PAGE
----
Tell me your name, talk to me slow. I’ve got all the time in the world.
A lyric from “Brightside” by Justin Trawick and the Common Good is right on. Trawick, a 30-something Arlington resident sporting a hoodie and baseball cap at a Ballston coffee shop earlier this month, seems willing to chat all day.
The Leesburg-area native just released his Americana band’s debut EP (Riverwash) and is set to play a release concert at D.C.’s new Pearl Street Warehouse Friday, Jan. 26, with two more shows in Winchester on Jan. 27 and Purcellville on Feb. 2. He’s enthusiastic about the new project, but he’s also eager to discuss how he got there.
Trawick grew up as an only child on five acres of land with a 19th-century cemetery across the street and an abandoned town in the forest nearby. In high school, he was already playing saxophone in the school jazz band but picked up the guitar after finding one that had long since been abandoned by his father in a “creepy closet.” As years passed, he played guitar with a group of bluegrass veterans, started a band with his college girlfriend and launched a solo career at area open mics, often driving from Leesburg to Arlington to perform at the now shuttered Iota nightclub.
Today, he runs a singer-songwriter collective known as The 9, with performances throughout the Northeast and Mid-Atlantic, co-hosts a podcast and fronts his band. His music seems honest and vulnerable. And so does he.
How did you feel about Iota closing?
That’s basically how I got started. I have friends now who are married with kids who I met playing the open mic there when they were on their second date. I started driving to Iota to play their open mic when I still lived with my parents. We played one of the last shows there, and Iota’s open mic was always the best open mic in all of D.C. until it closed. There is still not something that can beat it.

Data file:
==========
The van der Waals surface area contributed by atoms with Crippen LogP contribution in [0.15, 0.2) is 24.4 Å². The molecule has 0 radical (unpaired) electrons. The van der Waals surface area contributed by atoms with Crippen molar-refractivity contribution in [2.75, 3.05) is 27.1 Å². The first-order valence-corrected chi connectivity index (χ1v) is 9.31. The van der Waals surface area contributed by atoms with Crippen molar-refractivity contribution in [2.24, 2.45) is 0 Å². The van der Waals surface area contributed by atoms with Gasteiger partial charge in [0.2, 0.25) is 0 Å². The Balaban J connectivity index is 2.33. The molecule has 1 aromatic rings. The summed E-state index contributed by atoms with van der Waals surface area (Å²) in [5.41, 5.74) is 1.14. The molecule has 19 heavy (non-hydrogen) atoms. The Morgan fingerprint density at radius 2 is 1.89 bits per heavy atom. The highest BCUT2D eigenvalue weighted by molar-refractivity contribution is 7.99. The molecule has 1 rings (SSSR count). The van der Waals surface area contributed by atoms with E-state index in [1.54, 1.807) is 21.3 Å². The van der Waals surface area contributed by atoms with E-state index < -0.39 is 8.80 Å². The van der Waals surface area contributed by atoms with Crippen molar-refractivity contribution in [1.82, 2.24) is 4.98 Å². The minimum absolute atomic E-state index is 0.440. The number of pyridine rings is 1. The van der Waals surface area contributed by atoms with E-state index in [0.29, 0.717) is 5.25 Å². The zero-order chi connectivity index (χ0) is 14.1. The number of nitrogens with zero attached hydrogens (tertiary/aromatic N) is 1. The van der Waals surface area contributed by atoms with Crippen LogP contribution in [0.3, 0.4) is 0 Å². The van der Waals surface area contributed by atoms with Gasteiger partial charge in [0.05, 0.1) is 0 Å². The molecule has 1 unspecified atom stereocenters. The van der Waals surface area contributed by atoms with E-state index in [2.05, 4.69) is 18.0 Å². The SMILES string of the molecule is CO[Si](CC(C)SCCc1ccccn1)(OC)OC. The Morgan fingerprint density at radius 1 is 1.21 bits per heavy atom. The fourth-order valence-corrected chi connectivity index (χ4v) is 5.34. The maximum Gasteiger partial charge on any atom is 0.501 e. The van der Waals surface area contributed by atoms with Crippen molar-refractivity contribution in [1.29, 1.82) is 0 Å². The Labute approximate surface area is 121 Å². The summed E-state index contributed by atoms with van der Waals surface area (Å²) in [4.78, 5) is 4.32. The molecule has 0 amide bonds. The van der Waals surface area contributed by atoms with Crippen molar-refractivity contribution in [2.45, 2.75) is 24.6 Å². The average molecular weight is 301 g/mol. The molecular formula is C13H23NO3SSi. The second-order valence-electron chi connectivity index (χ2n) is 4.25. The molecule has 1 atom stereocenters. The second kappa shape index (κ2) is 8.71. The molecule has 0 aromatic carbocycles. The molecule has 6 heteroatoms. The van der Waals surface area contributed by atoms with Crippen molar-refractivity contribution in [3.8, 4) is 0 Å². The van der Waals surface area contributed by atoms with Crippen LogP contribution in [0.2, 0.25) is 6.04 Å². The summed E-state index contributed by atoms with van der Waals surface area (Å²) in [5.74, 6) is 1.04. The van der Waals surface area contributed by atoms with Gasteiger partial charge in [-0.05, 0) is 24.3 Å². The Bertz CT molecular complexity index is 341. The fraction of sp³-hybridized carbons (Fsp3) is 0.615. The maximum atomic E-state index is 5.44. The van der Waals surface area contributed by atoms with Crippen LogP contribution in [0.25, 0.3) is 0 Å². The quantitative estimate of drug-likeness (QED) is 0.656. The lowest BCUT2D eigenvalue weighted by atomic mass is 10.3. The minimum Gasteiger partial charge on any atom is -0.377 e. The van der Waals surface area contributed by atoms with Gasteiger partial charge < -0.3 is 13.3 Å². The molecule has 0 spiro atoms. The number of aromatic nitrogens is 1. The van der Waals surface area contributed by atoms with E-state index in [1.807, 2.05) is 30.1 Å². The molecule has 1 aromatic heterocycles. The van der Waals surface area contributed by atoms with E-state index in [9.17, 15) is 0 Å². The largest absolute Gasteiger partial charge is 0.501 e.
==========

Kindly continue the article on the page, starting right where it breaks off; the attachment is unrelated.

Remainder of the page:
Tell us about The Circus Life podcast.
A friend of mine [and I] partnered up together and we did that show for four years. He actually has just now moved on, and I’m continuing. There’s a new organization in D.C. called Podcast Village, which is a partnership between Charlie Birney and Oscar Santana, a relatively well-known broadcaster in D.C. The whole point when I started this podcast was that I wanted to finally do something that wasn’t just me by myself, because it’s lonely to work by yourself all the time. It’s interviews with musicians as well as other people that might be of interest. We get chefs from restaurants, or brewers will come in with their latest beer. I just like meeting these people and talking to them.
You’ve said the band performs in lots of styles, including reggae, hip-hop and rock and roll. So do you not define yourselves as an Americana/bluegrass band?
When we started playing, I was loosely calling the band, for live performances, the Justin Trawick Group, largely due to the fact that I had a very large group of people that came in and out all the time. So we were kind of genre-less. We would do everything from bluegrass to rock and roll to hip-hop and stuff like that. But as we got older, I really just started to be attracted more to an Americana sound. We still do the same type of music, but we do it now with instrumentation that more lends it to a more specific genre. It’s hard to market a band that plays everything.
What are you anticipating for the band’s near future?
We’ve been playing together for a long time but I would almost say that my previous 10 years of playing music has led up to figuring out what I really want to be presenting. And what I’m really excited to be presenting is the debut record, the debut iteration of Justin Trawick and the Common Good.
As a Virginian, when I was trying to come up with a band name that would be representative of this Americana sound that we do, I was like, “I kind of want to somehow have Virginia in the title.” Virginia’s one of four commonwealths, so I was like: Justin Trawick and the Commonwealth. But there’s already a [band named] Commonwealth. So I looked up on Wikipedia “commonwealth,” and part of the definition was “to do something for the common good.”
Interview has been edited and condensed.